By Elizabeth Layeni | 8th of December, 2020

The Women in the Nigerian LegalTech Space

The Women in the Nigerian LegalTech Space

In celebration of International Women’s Day, 2020, Techlawyered would like to share with you the stories of extraordinary women in Nigeria who are innovating in their various roles, while leveraging technology to improve the legal practice and access to justice.

  1. Rahila Olu-Silas Ambassador, World Legal Summit (West Africa)
  • Biggest Success in LegalTech
    • Collaborating with Open Law Library Washington DC, a U.S.A based Not-for-Profit Organization to automate the process of Bill drafting, codification, and publication of laws in digital formats in Nigeria
  • What has been your biggest challenge in Legal Technology
    • Researching the legal framework that will enable the adoption of Machine-Consumable legislation in Nigeria. This will enable emerging technologies to consume our laws through APIs and process them without the human factor.
  • What motivates you to keep going?
    • The possibility of change in the way legal services is delivered in Nigeria

2. Funkola Odeleye , Co-founder and CEO at

  • Biggest Success in LegalTech
    • I am not sure we have hit our biggest success yet but being able to simplify legal services and topics and making them attainable and understandable comes close
  • What has been your biggest challenge in Legal Technology
    • The problem that we are trying to solve is making legal services accessible and our biggest challenge is how to make it accessible for those without access to technology. It is an irony of sorts.
  • What motivates you to keep going?
    • The sheer number of jobs that are being created because people are able to launch their businesses through our platform keeps me going. Also, getting kind words and referrals from people who have used our platform is an affirmation that we are doing something right.

3. Adejoke Are , Co-founder/Project Lead, The Flemer Project

  • Biggest Success in LegalTech
    • I run an organization – the Flemer Project – that helps indigent pretrial detainees conclude their matters in court as quickly as possible, by leveraging on the support of young volunteer lawyers who directly provide legal representation to these detainees. Although we are never physically present in court to monitor the performance of our volunteer lawyers, incorporating technology into our solution has made monitoring and evaluating their work quite a seamless affair. Through this approach, we have been able to provide legal representation to almost 200 indigent pretrial detainees and to secure the release of 60 of them from prison.
  • What has been your biggest challenge in Legal Technology
    • I don’t have any technical experience or skill in building technology platforms and this has been a drag on the development of a comprehensive technology platform needed to manage our overall operations.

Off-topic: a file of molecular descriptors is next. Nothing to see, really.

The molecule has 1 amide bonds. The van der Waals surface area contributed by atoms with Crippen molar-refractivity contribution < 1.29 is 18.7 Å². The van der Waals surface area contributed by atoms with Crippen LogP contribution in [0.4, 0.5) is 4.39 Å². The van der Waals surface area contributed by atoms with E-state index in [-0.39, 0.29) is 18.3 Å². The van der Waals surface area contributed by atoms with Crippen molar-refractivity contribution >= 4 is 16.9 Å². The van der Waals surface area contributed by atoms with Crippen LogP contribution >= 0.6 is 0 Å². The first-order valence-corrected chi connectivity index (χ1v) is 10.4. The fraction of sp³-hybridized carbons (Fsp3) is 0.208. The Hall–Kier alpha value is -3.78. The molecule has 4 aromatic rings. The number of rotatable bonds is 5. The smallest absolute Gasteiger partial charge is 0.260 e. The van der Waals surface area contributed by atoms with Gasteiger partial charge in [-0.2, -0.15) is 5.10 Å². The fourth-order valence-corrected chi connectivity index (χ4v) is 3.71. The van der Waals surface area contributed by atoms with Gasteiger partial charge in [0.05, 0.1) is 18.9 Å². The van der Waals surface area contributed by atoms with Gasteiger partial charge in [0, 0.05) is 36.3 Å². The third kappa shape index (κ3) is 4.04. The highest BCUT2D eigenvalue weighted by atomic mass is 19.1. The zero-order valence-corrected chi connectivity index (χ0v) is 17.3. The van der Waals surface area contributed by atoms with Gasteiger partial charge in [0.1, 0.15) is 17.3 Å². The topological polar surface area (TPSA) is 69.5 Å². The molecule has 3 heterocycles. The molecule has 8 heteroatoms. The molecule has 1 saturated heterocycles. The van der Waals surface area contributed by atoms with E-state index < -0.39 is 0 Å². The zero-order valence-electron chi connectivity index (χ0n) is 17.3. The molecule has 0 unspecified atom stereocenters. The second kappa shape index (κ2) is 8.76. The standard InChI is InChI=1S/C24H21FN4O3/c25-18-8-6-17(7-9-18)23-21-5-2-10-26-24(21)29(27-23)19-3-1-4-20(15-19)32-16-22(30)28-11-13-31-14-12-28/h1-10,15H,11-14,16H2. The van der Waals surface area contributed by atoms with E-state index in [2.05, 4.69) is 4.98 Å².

• What motivates you to keep going?
    • The passion of our young volunteer lawyers who go over and beyond to give their best to people who can never repay them, and the fact that our solution literally changes people’s lives by helping them regain their freedom.

4. Oluwatosin Amusan , Product Development Lead,

  • Biggest Success in LegalTech
    • Delivering legal services to customers via technology, from the comfort of their couch. The fact that my team and I were able to develop products and show value enough to earn the trust of customers who end up drawing on the products on and coming back for more.
  • What has been your biggest challenge in Legal Technology
    • Constantly answering the question “Is legal technology a viable sector in Nigeria”. Looking at it from a global perspective with 3 unicorns in legal tech this question does not surface in the international scene. However, In Nigeria, we have quite a number of legal tech startups who have to prove themselves 10 times harder, show double the traction required to prove that this is a viable sector.
  • What motivates you to keep going?
    • The refusal to settle for mediocrity. I make it a ritual to look back at works I have done in various facets of my life every six months, and without a doubt, I see the growth not just intellectually but in physical form. It is easy to get complacent with doing just what is required, but there is always room to improve and do better. No one changed the world by doing what just was required of them.

5. Faith Obafemi , Head of Strategy, Future-Proof Intelligence

  • Biggest Success in LegalTech
    • Establishing as a recognized expert in the blockchain space in less than 2 years. This has been a never-ending journey that has stretched me intellectually, financially, emotionally and otherwise. But, I have been better for it. I have met some of the most amazing persons on this journey. People who help broaden your horizon. 
  • What has been your biggest challenge in Legal Technology
    • Breaking/building a tech foundation. In the early days, things were just mostly Greek to me. But, the more I kept at it, the familiar it became and the easier it was to understand. 
  • What motivates you to keep going?
    • Money! Hahaha, I know most people would’ve been expecting something knight worthy like passion to help others, desire to impact, etc. Well, why all that is great, it still requires money. I am yet to see a broke person help another or have an impact on others.  So, yes, money motivates me to keep going. Because, with money as a tool, I can achieve other things that I hold dear.

6. Rhoda Obi-Adigwe, Founder Wemora.

  • Biggest Success in LegalTech
    • Our greatest success was when Hill gave us an award and a grant for our legal software which aids in the writing of will and creation of trust online. This was very inspiring to us knowing that our efforts were being recognized.
  • What has been your biggest challenge in Legal Technology